north for c.80m. The sheer size of the ringwork indicates that it was the
centre of Espec's estates and would therefore have contained important
domestic buildings suitable for serving and accommodating the lord and his
family and guests. The remains of these buildings will survive within the
inner bailey, while those of such ancillary buildings as stables, workshops
and lodgings for retainers are thought to have been located in the outer
The castle was rebuilt in stone some time after 1186 by Robert de Roos Fursan,
when the inner bank of the ringwork was levelled and a curtain wall with round
corner towers built in its place. Although only the lower courses remain
standing, the curtain was originally some 4.6m high and carried a wall walk
reached via a stair to the south of the east tower. Subsidiary gates, known
as sallyports, through which the garrison could rush to defend the castle from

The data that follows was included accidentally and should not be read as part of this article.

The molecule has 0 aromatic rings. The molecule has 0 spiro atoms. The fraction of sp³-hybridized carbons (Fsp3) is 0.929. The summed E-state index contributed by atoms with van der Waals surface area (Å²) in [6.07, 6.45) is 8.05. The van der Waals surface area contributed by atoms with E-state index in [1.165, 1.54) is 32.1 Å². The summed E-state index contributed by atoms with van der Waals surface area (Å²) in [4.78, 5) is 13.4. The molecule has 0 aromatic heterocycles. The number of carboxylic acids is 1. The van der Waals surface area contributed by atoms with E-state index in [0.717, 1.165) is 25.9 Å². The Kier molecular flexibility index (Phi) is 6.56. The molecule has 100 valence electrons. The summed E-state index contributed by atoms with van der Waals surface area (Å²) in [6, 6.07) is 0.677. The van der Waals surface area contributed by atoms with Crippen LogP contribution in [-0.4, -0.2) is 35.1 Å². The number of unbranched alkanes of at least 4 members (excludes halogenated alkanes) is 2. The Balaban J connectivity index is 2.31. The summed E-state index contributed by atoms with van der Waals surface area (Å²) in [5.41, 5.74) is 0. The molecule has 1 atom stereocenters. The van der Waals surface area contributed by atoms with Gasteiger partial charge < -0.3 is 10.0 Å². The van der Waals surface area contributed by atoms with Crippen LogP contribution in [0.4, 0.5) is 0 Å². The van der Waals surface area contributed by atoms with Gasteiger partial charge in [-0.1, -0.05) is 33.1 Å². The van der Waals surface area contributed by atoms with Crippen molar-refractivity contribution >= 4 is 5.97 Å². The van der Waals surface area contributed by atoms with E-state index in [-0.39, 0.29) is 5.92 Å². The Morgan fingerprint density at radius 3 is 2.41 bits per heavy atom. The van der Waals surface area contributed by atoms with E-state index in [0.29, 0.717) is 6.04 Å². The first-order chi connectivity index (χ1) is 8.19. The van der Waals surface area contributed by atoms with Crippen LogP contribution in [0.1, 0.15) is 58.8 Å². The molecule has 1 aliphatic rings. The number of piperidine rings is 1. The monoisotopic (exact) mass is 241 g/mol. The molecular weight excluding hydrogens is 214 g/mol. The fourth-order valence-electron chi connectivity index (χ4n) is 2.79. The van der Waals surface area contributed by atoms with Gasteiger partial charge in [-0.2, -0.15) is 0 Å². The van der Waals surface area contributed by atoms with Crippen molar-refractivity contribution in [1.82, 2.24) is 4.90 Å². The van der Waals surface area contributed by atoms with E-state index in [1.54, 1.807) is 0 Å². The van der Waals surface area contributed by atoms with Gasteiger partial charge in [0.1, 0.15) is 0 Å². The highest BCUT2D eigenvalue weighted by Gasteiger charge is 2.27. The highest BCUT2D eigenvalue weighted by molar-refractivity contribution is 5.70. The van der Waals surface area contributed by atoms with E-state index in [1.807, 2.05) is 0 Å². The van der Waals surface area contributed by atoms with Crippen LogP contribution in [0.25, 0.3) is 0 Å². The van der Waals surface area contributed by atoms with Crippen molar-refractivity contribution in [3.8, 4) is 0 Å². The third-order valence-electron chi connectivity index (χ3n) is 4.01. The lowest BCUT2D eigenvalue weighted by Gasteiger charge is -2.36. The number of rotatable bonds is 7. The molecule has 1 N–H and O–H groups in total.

attack, lead through the curtain onto a berm overlooking the inner ditch and
indicate the existence of timber outworks. Also at this time, the north gate
was strengthened by the addition of two round towers, and a new gate, set
beneath a square tower, was built in the south-east corner and became the new
main entrance into the inner bailey. Great towers were built midway along
both the west and east curtains and a new outer bailey was created to the
south-east of the castle to replace the now defunct outer bailey on the north
side. The great east tower was originally bow-fronted and consisted of a
vaulted basement with a single room above housing the castle chapel. Access
was from the wall walk to north and south and traces of twelfth century
crenellations are preserved in later masonry. The twelfth century west tower